he smiled, then took hold of the apple. I flashed on the image of E.T. extending his light-tipped finger. As our hands met on the apple, I felt a subtle exchange of energy.

Well, we had given presents and shared food. Now the English-speaking man said we were going for a ride. Fear came back. I didn’t know where they were taking us. If they were going to kill us, this was as good a place as any. They didn’t seem competent enough to pull off a kidnapping and ransom. I suggested that they take the car and leave us here. We were in the middle of nowhere, but any- thing seemed better than going driving with them. We exchanged views on this several times, then all of a sudden they were back to threatening me with weapons. I got it. As soon as I switched back into fear mode, they became bandits again. “Okay. Let’s go!”

I climbed in the back next to Judith and Leila, and away we went. I had my pants on now, which further improved my state of mind. I flipped in and out of realities, at some moments, just driving through the desert. Then, seeing lights, I planned how I might open the door and push Judith and Leila out if we slowed down near people.

As we drove along, I asked myself, “What would I do if I were driving along with my honored guests?” Sing, of course!

Judith, Leila and I started singing:

Listen, listen, listen to my heart’s song.
Listen, listen, listen to my heart’s song.
I will never forget you, I will never forsake you.
I will never forget you, I will never forsake you.

Leila kept smiling her outrageously cute smile. She’d catch the eye of one or another of the young men. Several times I saw them trying to keep it straight. (“Come on kid, cut it out. I’m trying to be a bandit.”) Then they’d smile despite themselves.

They seemed to like the singing. We did. Then I realized I was failing to be a good host. They didn’t know any of the songs. I thought for a moment. Inspiration!

Guantanamera, guajira, guantanamera.
Guantanamera. . . .

That did it. They began singing along. The energy came together. No more bandits and victims. Feet were tapping and spirits lifted as we sailed through the desert night.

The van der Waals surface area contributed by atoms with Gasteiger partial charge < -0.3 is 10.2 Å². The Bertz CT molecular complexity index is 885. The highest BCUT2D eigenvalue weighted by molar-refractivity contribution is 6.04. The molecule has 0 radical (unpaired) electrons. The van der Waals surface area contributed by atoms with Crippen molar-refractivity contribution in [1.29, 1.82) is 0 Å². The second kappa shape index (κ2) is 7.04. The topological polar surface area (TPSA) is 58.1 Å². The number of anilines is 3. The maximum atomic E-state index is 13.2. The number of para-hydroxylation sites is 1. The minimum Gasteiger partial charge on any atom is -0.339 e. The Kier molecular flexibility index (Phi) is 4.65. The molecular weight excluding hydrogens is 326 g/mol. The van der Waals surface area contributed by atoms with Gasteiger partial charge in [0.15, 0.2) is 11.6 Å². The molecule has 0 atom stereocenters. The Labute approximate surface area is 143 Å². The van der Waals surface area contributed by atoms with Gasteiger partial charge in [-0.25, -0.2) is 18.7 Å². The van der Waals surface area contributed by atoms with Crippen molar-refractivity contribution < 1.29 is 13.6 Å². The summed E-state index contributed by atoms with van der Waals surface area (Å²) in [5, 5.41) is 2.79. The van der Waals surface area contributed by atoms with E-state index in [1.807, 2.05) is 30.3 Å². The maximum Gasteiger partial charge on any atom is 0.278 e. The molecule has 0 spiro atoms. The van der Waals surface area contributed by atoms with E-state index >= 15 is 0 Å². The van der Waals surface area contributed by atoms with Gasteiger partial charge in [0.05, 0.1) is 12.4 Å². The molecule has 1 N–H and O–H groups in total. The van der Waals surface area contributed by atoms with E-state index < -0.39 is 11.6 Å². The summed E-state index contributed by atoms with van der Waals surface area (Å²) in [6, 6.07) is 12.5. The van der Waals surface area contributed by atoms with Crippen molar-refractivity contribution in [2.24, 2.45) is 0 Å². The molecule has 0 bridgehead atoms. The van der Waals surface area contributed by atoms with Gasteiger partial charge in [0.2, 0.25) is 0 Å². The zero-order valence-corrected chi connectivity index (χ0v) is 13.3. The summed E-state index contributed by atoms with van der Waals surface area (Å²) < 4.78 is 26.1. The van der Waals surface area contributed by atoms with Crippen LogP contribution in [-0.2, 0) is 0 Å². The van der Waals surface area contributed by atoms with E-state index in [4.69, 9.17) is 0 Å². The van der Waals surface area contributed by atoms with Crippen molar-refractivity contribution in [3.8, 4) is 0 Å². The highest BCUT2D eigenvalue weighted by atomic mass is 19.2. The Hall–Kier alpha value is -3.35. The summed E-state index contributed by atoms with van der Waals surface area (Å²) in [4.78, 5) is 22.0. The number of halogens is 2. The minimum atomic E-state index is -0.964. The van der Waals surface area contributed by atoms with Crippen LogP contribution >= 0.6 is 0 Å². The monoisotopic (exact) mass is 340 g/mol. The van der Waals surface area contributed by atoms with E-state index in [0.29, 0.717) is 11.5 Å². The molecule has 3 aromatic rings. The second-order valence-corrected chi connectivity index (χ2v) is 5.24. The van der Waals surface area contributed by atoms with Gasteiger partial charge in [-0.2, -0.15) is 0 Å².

We passed through a village without a chance for my great rescue attempt. Then the lights faded away as we entered some remote, hilly country. We pulled down a dark, dirt road, and the RV came to a halt. Judith and I looked at each other as we both had the thought that they were going to kill us. We rested deeply in each others’ eyes.

Then they opened the door and began to get out. Evidently, they lived far from the scene of the robbery. They had driven themselves home!

Several of them said “Ad ios” as they exited. Finally, there was just my English-speaking friend. In halting English he struggled to communicate. “Please forgive us. My hombre s and me, we are poor people. Our fathers are poor. This is what we do for making the money. I’m sorry. We didn’t know it was you. You are such a good man. And your wife and child, so nice.”

He apologized again and again. “You are good people. Please do not think bad of us. I hope this won’t ruin your vacation.”

Then he reached into his pocket and took out my wallet. “Here.” He handed me back my Master Card. “We can’t really use this. Better you take it.” He also gave me my driver’s license. As one of his hombre s stared in amazement, he peeled off a few Mexican bills. “Here, for the gasoline.”

I was at least as amazed as his fellow bandits. He’s giving my money back to me! He wants to make things right between us.

Then he took my hand. He looked into my eyes, and the veils were gone between us. Just for a moment, we rested in that place. Then he said, “Ad ios”: “with God.”

Our bandit guests disappeared into the night. Then my family held each other and cried.

Robert Gass